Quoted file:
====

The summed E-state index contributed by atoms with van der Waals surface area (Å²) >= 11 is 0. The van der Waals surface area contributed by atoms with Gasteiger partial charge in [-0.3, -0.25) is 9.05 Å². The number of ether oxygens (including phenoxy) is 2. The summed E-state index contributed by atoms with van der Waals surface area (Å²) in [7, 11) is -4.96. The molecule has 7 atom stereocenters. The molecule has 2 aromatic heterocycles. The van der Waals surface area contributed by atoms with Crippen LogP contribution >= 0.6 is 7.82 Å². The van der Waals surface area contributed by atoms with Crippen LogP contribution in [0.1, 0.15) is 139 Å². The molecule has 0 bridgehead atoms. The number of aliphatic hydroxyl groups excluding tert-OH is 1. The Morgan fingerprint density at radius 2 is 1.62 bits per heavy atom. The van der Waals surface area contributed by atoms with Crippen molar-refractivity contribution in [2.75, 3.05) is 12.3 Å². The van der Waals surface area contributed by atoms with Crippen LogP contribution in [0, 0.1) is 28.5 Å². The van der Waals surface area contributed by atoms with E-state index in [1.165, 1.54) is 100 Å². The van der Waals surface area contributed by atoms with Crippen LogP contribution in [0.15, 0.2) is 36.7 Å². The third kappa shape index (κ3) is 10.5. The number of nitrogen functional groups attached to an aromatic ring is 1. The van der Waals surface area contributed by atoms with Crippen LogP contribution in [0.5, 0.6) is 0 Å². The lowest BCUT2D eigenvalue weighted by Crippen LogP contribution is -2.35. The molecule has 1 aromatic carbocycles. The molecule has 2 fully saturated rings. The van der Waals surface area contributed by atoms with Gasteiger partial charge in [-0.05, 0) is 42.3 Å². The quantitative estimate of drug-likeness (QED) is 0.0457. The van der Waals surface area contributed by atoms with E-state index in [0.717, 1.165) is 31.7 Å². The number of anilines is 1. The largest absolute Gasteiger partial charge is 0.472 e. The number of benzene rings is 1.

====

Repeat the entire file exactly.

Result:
The summed E-state index contributed by atoms with van der Waals surface area (Å²) >= 11 is 0. The van der Waals surface area contributed by atoms with Gasteiger partial charge in [-0.3, -0.25) is 9.05 Å². The number of ether oxygens (including phenoxy) is 2. The summed E-state index contributed by atoms with van der Waals surface area (Å²) in [7, 11) is -4.96. The molecule has 7 atom stereocenters. The molecule has 2 aromatic heterocycles. The van der Waals surface area contributed by atoms with Crippen LogP contribution >= 0.6 is 7.82 Å². The van der Waals surface area contributed by atoms with Crippen LogP contribution in [0.1, 0.15) is 139 Å². The molecule has 0 bridgehead atoms. The number of aliphatic hydroxyl groups excluding tert-OH is 1. The Morgan fingerprint density at radius 2 is 1.62 bits per heavy atom. The van der Waals surface area contributed by atoms with Crippen molar-refractivity contribution in [2.75, 3.05) is 12.3 Å². The van der Waals surface area contributed by atoms with Crippen LogP contribution in [0, 0.1) is 28.5 Å². The van der Waals surface area contributed by atoms with E-state index in [1.165, 1.54) is 100 Å². The van der Waals surface area contributed by atoms with Crippen LogP contribution in [0.15, 0.2) is 36.7 Å². The third kappa shape index (κ3) is 10.5. The number of nitrogen functional groups attached to an aromatic ring is 1. The van der Waals surface area contributed by atoms with Crippen LogP contribution in [0.5, 0.6) is 0 Å². The lowest BCUT2D eigenvalue weighted by Crippen LogP contribution is -2.35. The molecule has 1 aromatic carbocycles. The molecule has 2 fully saturated rings. The van der Waals surface area contributed by atoms with Gasteiger partial charge in [-0.05, 0) is 42.3 Å². The quantitative estimate of drug-likeness (QED) is 0.0457. The van der Waals surface area contributed by atoms with E-state index in [0.717, 1.165) is 31.7 Å². The number of anilines is 1. The largest absolute Gasteiger partial charge is 0.472 e. The number of benzene rings is 1.